Post # 31
Be the person you want to be, not the person you think your friend should have been. Give a tasteful gift that’s within your budget (and if your budget allows for a thoughtful card that’s ok too). Don’t make it tit for tat.
Post # 32
victoriadotcom : they spent good time and money to go to Italy for your wedding, and you are upset they didn’t get you a gift?
Going outside of town is not the same thing at all! You are looking for excuses to not get her a gift obviously.
You either are
1) not a gift giver, which is fine
2) petty, trying to get back at her, which, if you want to be like that, fine too.
Post # 33
You had a destination wedding, it’s entirely different. Maybe they intended on giving you a card and honestly just forgot, who cares! This post comes off as very petty and immature, don’t be that person! Get the gift.
Post # 34
This is the one thing I hate most about “wedding culture.” I see it on this website all the time and it makes me continually roll my eyes.
“I didn’t get a card or a gift! The fact that they were at my wedding means nothing! I need to be able to hold their warm, squishy well wishes in my hands and read them whenever I want to know that they are real!”
Bring your friend a card and a gift if you feel like it. You’re overthinking this.
Post # 35
victoriadotcom : This is extremely petty and childish. Do what you want to do, but just the notion that “well she didnt get me anything, so I shouldnt get her something” is so immature.
Post # 36
Personally I would still give a card and a small gift. There’s a pretty big difference between flying to a different country and driving just out of town.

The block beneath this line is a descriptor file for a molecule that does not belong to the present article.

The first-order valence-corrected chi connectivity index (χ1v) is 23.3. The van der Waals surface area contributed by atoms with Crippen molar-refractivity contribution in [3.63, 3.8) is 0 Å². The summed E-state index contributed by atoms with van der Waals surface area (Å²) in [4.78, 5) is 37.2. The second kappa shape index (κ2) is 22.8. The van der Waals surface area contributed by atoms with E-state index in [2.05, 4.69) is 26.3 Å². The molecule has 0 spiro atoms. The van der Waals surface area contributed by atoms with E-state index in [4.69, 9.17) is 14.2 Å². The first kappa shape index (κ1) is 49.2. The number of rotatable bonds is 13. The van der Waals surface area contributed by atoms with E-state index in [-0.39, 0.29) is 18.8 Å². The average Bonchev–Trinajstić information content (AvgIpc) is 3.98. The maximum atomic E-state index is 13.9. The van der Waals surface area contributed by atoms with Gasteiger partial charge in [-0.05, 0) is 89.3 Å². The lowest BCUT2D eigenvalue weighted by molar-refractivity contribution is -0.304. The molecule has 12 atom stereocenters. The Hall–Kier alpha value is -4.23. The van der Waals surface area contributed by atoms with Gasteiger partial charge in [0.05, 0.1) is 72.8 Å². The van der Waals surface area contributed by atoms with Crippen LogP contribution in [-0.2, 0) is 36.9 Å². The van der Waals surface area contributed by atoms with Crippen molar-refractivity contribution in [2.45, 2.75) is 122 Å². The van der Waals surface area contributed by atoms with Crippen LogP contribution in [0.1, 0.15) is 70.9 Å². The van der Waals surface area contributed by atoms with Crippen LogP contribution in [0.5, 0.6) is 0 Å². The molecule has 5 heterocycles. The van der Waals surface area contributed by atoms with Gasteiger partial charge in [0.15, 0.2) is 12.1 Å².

Post # 37
Hallmark would be happy to know that so many people believe cards without gifts are the minimum obligatory requirement for a wedding guest. Untrue.
While of course always a nice gesture, it’s gifts which are,depending on your perspective, either extremely customary or de rigeur. A note, card, or letter with well wishes is required when you are invited to a wedding but can NOT attend. Otherwise, common sense and etiquette would agree that well wishes are the most sentimental and meaningful of all when they happen in person.
But to answer the question, the amount spent on a wedding gift should be connected to your budget and the closeness of the relationship.
That said, despite the prevalent belief on this site that destination weddings imply a gift should not be involved, there is no such rule, in either direction. Budget relates to ability to attend. If I were so strapped that I could not afford any gift at all, even something modest, I’d also consider myself too strapped to attend someone’s destination wedding.
That brings us to another reason etiquette has no such rule for destination weddings and that is most of them are discouraged as being inconsiderate to guests in the first place, so the point is moot.
Of course on the receiving end, gifts are never, ever supposed to be an entitlement or expectation, whether it’s a destination wedding or local.
Post # 38
I would probably get a small gift. Nothin big. A lot of these people are giving you good mom advice, but I’m not looking to be taken advantage of. She flew all the way to your wedding empty-handed. No one could think that’s normal etiquette. I would be cautious of doing her favors after something like that.
Post # 39
You come off as super entitled and petty.
She traveled to Italy for your friggin wedding. She spent a lot of money and time to be there. THAT is gift enough. It’s ridiculous to expect gifts at a Destination Wedding. That other people chose to doesn’t mean she was wrong not to. Grow up.
Post # 41
Allaboutthedogs : sorry I don’t see where you are going with this.